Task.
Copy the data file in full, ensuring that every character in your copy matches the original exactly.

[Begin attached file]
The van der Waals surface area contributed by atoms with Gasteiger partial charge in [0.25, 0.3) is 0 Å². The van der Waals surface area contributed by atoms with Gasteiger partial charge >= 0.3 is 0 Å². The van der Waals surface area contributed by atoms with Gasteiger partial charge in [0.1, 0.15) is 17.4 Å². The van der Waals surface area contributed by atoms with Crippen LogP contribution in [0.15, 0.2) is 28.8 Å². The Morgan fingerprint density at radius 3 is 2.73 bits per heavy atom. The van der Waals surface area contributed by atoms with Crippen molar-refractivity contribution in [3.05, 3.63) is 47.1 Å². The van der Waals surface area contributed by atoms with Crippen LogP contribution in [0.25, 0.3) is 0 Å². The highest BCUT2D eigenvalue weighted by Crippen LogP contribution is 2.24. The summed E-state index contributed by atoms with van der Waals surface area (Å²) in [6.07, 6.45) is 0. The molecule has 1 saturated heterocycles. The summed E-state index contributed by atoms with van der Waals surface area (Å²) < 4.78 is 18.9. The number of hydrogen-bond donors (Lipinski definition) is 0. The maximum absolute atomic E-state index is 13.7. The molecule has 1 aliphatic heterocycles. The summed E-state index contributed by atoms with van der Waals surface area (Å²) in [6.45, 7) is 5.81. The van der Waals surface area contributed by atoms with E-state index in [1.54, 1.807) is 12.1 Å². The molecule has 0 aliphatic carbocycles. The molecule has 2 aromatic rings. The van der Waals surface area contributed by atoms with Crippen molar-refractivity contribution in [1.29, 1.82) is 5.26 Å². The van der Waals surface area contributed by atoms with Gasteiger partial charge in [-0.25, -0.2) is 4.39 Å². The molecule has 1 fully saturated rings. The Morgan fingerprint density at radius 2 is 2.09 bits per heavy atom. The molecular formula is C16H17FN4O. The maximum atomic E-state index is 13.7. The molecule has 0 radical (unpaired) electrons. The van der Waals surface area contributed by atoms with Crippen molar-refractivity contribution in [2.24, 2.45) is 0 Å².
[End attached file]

The van der Waals surface area contributed by atoms with Gasteiger partial charge in [0.25, 0.3) is 0 Å². The van der Waals surface area contributed by atoms with Gasteiger partial charge >= 0.3 is 0 Å². The van der Waals surface area contributed by atoms with Gasteiger partial charge in [0.1, 0.15) is 17.4 Å². The van der Waals surface area contributed by atoms with Crippen LogP contribution in [0.15, 0.2) is 28.8 Å². The Morgan fingerprint density at radius 3 is 2.73 bits per heavy atom. The van der Waals surface area contributed by atoms with Crippen molar-refractivity contribution in [3.05, 3.63) is 47.1 Å². The van der Waals surface area contributed by atoms with Crippen LogP contribution in [0.25, 0.3) is 0 Å². The highest BCUT2D eigenvalue weighted by Crippen LogP contribution is 2.24. The summed E-state index contributed by atoms with van der Waals surface area (Å²) in [6.07, 6.45) is 0. The molecule has 1 saturated heterocycles. The summed E-state index contributed by atoms with van der Waals surface area (Å²) < 4.78 is 18.9. The number of hydrogen-bond donors (Lipinski definition) is 0. The maximum absolute atomic E-state index is 13.7. The molecule has 1 aliphatic heterocycles. The summed E-state index contributed by atoms with van der Waals surface area (Å²) in [6.45, 7) is 5.81. The van der Waals surface area contributed by atoms with E-state index in [1.54, 1.807) is 12.1 Å². The molecule has 0 aliphatic carbocycles. The molecule has 2 aromatic rings. The van der Waals surface area contributed by atoms with Crippen molar-refractivity contribution in [1.29, 1.82) is 5.26 Å². The van der Waals surface area contributed by atoms with Gasteiger partial charge in [-0.25, -0.2) is 4.39 Å². The molecule has 1 fully saturated rings. The Morgan fingerprint density at radius 2 is 2.09 bits per heavy atom. The molecular formula is C16H17FN4O. The maximum atomic E-state index is 13.7. The molecule has 0 radical (unpaired) electrons. The van der Waals surface area contributed by atoms with Crippen molar-refractivity contribution in [2.24, 2.45) is 0 Å².